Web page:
Cancer Chemotherapy and Pharmacology

, Volume 68, Issue 2, pp 505–511

Phase I study of LY2181308, an antisense oligonucleotide against survivin, in patients with advanced solid tumors

Authors

  • M. Tanioka
    • Division of Internal MedicineNational Cancer Center Hospital
  • H. Nokihara
    • Division of Internal MedicineNational Cancer Center Hospital
  • N. Yamamoto
    • Division of Internal MedicineNational Cancer Center Hospital
  • Y. Yamada
    • Division of Internal MedicineNational Cancer Center Hospital
  • K. Yamada
    • Division of Internal MedicineNational Cancer Center Hospital
  • Y. Goto
    • Division of Internal MedicineNational Cancer Center Hospital
  • T. Fujimoto
    • Eli Lilly Japan K.K.
  • R. Sekiguchi
    • Eli Lilly Japan K.K.
  • K. Uenaka
    • Eli Lilly Japan K.K.
  • S. Callies
    • Eli Lilly and Company, Erl Wood Manor
    • Division of Internal MedicineNational Cancer Center Hospital
Original Article

DOI: 10.1007/s00280-010-1506-7

Cite this article as:
Tanioka, M., Nokihara, H., Yamamoto, N. et al. Cancer Chemother Pharmacol (2011) 68: 505. doi:10.1007/s00280-010-1506-7

Abstract

Purpose

LY2181308 is an antisense oligonucleotide that complementarily binds to survivin mRNA and inhibits its expression in tumor tissue. This phase I dose escalation study evaluated the tolerability, pharmacokinetics, and anticancer activity of LY2181308 in Japanese.

Methods

Patients with solid tumors refractory to standard therapy received LY2181308 (400, 600, or 750 mg) as a 3-h intravenous infusion for 3 consecutive days and thereafter once a week.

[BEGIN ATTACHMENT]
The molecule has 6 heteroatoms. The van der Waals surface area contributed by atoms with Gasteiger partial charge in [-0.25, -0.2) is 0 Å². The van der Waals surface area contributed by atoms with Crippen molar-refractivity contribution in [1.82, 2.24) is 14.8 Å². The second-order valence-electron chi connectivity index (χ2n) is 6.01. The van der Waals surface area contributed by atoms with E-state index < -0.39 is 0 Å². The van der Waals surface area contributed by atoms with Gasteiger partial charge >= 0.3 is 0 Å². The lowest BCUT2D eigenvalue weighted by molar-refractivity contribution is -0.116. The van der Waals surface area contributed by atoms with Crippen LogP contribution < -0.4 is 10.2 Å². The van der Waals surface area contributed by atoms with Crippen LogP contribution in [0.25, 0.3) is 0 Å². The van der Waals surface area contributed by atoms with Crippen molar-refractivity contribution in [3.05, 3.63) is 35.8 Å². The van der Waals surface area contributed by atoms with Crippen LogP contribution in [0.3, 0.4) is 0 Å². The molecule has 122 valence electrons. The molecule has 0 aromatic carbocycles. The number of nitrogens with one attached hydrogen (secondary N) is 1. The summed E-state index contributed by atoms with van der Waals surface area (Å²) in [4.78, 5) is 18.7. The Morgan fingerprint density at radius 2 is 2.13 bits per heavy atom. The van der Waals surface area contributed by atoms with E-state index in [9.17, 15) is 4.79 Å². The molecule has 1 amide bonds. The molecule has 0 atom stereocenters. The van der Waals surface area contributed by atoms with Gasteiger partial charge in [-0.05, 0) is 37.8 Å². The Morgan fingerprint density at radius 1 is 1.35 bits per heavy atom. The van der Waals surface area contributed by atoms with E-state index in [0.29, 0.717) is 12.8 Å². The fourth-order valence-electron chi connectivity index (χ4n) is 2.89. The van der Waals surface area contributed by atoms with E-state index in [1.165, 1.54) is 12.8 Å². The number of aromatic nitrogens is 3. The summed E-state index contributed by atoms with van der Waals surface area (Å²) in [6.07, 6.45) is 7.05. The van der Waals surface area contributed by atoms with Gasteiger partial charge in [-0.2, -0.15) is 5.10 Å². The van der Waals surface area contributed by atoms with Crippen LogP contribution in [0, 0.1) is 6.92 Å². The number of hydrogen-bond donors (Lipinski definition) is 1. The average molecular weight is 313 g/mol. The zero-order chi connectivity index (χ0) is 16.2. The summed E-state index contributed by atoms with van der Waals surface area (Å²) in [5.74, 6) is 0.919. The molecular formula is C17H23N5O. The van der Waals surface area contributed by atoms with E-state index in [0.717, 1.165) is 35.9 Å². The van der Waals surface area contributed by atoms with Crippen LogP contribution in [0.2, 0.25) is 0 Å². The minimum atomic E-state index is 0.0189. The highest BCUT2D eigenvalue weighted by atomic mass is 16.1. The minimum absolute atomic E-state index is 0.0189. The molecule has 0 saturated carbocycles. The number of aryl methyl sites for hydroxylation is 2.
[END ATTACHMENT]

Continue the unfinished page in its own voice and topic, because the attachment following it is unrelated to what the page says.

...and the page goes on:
Results

LY2181308 was administered to 14 patients, aged 44–73 (median 60) years. Flu-like syndrome, prolonged prothrombin time-international normalized ratio (PT-INR), thrombocytopenia, and fatigue were common reversible grade 1/2 toxicities. The dose-limiting toxicity was reversible grade 3 elevation of ALT/AST/γ-GTP in 1 patient treated at the 750-mg dose. Pharmacokinetic analysis showed a long terminal half-life of 21 days and an extensive tissue distribution of LY2181308. In 12 evaluable patients, one patient had stable disease, while the remaining 11 patients had progressive disease.

Conclusions

LY2181308 monotherapy is well tolerated up to 750 mg with a manageable toxicity, the pharmacokinetic profile warrants further evaluation of LY2181308 in combination with cytotoxic agents or radiotherapy.

Keywords

Antisense oligonucleotidePharmacokineticsPhase ISurvivin

Introduction

Survivin, a member of the inhibitor of apoptosis family of proteins (IAP), regulates apoptosis and promotes cell proliferation [1]. Survivin is highly expressed during fetal development and rarely detectable in normal adult tissues [1]. However, overexpression of survivin has been reported in the vast majority of solid tumors and leukemias [2, 3].

LY2181308 is a novel second-generation antisense oligonucleotide (ASO) designed to complementarily bind to human survivin mRNA, inhibit the gene/protein expression, and consequently restore the normal apoptotic pathway in cancer cells. The antitumor activity of LY2181308 is correlated with inhibition of survivin [4, 5]. Furthermore, LY2181308 potently inhibited the expression of survivin mRNA and protein in human tumor cell lines [6]. These results justified its evaluation in clinical studies. Recently, a first-in-human dose study established the tolerability of LY2181308 at 750 mg [7]. ASOs are known to accumulate in the liver, where they can cause off-target hepatic toxicities [8].

In Japanese patients, genetic variations that influence metabolism and safety of anticancer drugs, such as UDP-glucuronosyltransferase (UGT) 1A1 and multidrug resistance protein (MRP) 1, have been identified [9]. Also, there are genetic variations that can predispose Japanese patients to an altered response to inflammation as highlighted by polymorphisms of the TNF gene [10]. Because ASO administration is associated with complement activation leading to subsequent inflammatory reactions, including TNF release [11], Japanese patients may be more susceptible to ASO administration and its associated off-target inflammation. Hence, the objective of this study is to determine the tolerability, pharmacokinetics, and anticancer activity of LY2181308 in Japanese patients with advanced solid tumors.

Materials and methods

Patient eligibility